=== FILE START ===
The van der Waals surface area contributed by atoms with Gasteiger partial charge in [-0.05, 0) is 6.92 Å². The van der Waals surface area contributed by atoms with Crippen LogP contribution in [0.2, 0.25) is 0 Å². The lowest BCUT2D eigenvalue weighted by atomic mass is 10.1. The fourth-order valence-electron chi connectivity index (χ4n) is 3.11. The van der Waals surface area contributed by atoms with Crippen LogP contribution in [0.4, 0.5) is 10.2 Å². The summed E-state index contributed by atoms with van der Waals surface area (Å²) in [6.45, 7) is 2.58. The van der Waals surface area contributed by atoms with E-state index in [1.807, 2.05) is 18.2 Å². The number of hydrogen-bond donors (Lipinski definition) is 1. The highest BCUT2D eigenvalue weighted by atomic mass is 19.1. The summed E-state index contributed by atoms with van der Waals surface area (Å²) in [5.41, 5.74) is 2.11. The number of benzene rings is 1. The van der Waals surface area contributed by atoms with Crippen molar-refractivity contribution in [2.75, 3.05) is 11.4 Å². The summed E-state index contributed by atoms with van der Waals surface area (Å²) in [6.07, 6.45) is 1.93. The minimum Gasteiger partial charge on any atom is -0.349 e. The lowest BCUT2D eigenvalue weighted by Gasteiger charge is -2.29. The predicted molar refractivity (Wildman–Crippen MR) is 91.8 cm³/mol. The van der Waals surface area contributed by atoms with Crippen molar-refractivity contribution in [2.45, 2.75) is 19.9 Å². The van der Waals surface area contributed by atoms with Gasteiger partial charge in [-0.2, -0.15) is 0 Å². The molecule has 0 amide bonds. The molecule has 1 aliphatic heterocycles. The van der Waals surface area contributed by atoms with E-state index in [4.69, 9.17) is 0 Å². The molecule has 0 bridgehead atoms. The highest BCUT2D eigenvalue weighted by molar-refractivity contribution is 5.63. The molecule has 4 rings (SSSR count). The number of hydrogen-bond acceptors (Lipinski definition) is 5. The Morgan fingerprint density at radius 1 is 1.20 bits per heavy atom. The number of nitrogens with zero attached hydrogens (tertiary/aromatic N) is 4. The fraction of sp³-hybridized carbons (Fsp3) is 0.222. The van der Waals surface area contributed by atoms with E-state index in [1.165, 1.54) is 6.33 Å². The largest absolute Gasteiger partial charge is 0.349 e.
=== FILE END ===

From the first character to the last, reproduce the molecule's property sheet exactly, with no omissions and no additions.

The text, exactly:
The van der Waals surface area contributed by atoms with Gasteiger partial charge in [-0.05, 0) is 6.92 Å². The van der Waals surface area contributed by atoms with Crippen LogP contribution in [0.2, 0.25) is 0 Å². The lowest BCUT2D eigenvalue weighted by atomic mass is 10.1. The fourth-order valence-electron chi connectivity index (χ4n) is 3.11. The van der Waals surface area contributed by atoms with Crippen LogP contribution in [0.4, 0.5) is 10.2 Å². The summed E-state index contributed by atoms with van der Waals surface area (Å²) in [6.45, 7) is 2.58. The van der Waals surface area contributed by atoms with E-state index in [1.807, 2.05) is 18.2 Å². The number of hydrogen-bond donors (Lipinski definition) is 1. The highest BCUT2D eigenvalue weighted by atomic mass is 19.1. The summed E-state index contributed by atoms with van der Waals surface area (Å²) in [5.41, 5.74) is 2.11. The number of benzene rings is 1. The van der Waals surface area contributed by atoms with Crippen molar-refractivity contribution in [2.75, 3.05) is 11.4 Å². The summed E-state index contributed by atoms with van der Waals surface area (Å²) in [6.07, 6.45) is 1.93. The minimum Gasteiger partial charge on any atom is -0.349 e. The lowest BCUT2D eigenvalue weighted by Gasteiger charge is -2.29. The predicted molar refractivity (Wildman–Crippen MR) is 91.8 cm³/mol. The van der Waals surface area contributed by atoms with Crippen molar-refractivity contribution in [2.45, 2.75) is 19.9 Å². The van der Waals surface area contributed by atoms with Gasteiger partial charge in [-0.2, -0.15) is 0 Å². The molecule has 0 amide bonds. The molecule has 1 aliphatic heterocycles. The van der Waals surface area contributed by atoms with E-state index in [4.69, 9.17) is 0 Å². The molecule has 0 bridgehead atoms. The highest BCUT2D eigenvalue weighted by molar-refractivity contribution is 5.63. The molecule has 4 rings (SSSR count). The number of hydrogen-bond acceptors (Lipinski definition) is 5. The Morgan fingerprint density at radius 1 is 1.20 bits per heavy atom. The number of nitrogens with zero attached hydrogens (tertiary/aromatic N) is 4. The fraction of sp³-hybridized carbons (Fsp3) is 0.222. The van der Waals surface area contributed by atoms with E-state index in [1.165, 1.54) is 6.33 Å². The largest absolute Gasteiger partial charge is 0.349 e.